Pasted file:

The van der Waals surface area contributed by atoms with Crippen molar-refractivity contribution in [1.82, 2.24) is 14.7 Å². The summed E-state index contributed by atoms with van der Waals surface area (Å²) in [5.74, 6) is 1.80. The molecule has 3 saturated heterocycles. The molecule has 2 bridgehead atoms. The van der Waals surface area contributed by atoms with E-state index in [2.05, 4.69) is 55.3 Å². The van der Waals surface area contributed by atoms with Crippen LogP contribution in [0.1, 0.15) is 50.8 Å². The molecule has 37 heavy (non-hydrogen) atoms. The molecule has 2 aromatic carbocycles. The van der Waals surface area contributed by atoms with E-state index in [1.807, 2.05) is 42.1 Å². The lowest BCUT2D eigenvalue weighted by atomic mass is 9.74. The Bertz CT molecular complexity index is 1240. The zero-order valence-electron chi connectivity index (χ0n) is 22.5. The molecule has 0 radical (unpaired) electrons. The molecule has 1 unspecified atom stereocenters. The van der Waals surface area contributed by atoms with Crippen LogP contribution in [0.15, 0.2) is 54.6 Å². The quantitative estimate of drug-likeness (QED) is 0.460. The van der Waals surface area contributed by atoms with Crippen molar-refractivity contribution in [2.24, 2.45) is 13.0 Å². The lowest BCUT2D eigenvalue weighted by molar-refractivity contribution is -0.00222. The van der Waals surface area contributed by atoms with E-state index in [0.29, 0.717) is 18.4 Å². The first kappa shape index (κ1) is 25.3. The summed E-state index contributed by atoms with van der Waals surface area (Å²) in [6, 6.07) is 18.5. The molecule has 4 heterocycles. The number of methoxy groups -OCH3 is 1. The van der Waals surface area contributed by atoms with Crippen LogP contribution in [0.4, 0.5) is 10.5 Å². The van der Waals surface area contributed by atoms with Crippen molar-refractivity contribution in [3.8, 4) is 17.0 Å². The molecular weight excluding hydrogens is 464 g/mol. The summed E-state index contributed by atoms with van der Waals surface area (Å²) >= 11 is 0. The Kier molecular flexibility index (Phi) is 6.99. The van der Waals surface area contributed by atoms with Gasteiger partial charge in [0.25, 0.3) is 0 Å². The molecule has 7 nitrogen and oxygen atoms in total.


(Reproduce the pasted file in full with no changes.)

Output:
The van der Waals surface area contributed by atoms with Crippen molar-refractivity contribution in [1.82, 2.24) is 14.7 Å². The summed E-state index contributed by atoms with van der Waals surface area (Å²) in [5.74, 6) is 1.80. The molecule has 3 saturated heterocycles. The molecule has 2 bridgehead atoms. The van der Waals surface area contributed by atoms with E-state index in [2.05, 4.69) is 55.3 Å². The van der Waals surface area contributed by atoms with Crippen LogP contribution in [0.1, 0.15) is 50.8 Å². The molecule has 37 heavy (non-hydrogen) atoms. The molecule has 2 aromatic carbocycles. The van der Waals surface area contributed by atoms with E-state index in [1.807, 2.05) is 42.1 Å². The lowest BCUT2D eigenvalue weighted by atomic mass is 9.74. The Bertz CT molecular complexity index is 1240. The zero-order valence-electron chi connectivity index (χ0n) is 22.5. The molecule has 0 radical (unpaired) electrons. The molecule has 1 unspecified atom stereocenters. The van der Waals surface area contributed by atoms with Crippen LogP contribution in [0.15, 0.2) is 54.6 Å². The quantitative estimate of drug-likeness (QED) is 0.460. The van der Waals surface area contributed by atoms with Crippen molar-refractivity contribution in [2.24, 2.45) is 13.0 Å². The lowest BCUT2D eigenvalue weighted by molar-refractivity contribution is -0.00222. The van der Waals surface area contributed by atoms with E-state index in [0.29, 0.717) is 18.4 Å². The first kappa shape index (κ1) is 25.3. The summed E-state index contributed by atoms with van der Waals surface area (Å²) in [6, 6.07) is 18.5. The molecule has 4 heterocycles. The number of methoxy groups -OCH3 is 1. The van der Waals surface area contributed by atoms with Crippen LogP contribution in [0.4, 0.5) is 10.5 Å². The van der Waals surface area contributed by atoms with Crippen molar-refractivity contribution in [3.8, 4) is 17.0 Å². The molecular weight excluding hydrogens is 464 g/mol. The summed E-state index contributed by atoms with van der Waals surface area (Å²) >= 11 is 0. The Kier molecular flexibility index (Phi) is 6.99. The van der Waals surface area contributed by atoms with Gasteiger partial charge in [0.25, 0.3) is 0 Å². The molecule has 7 nitrogen and oxygen atoms in total.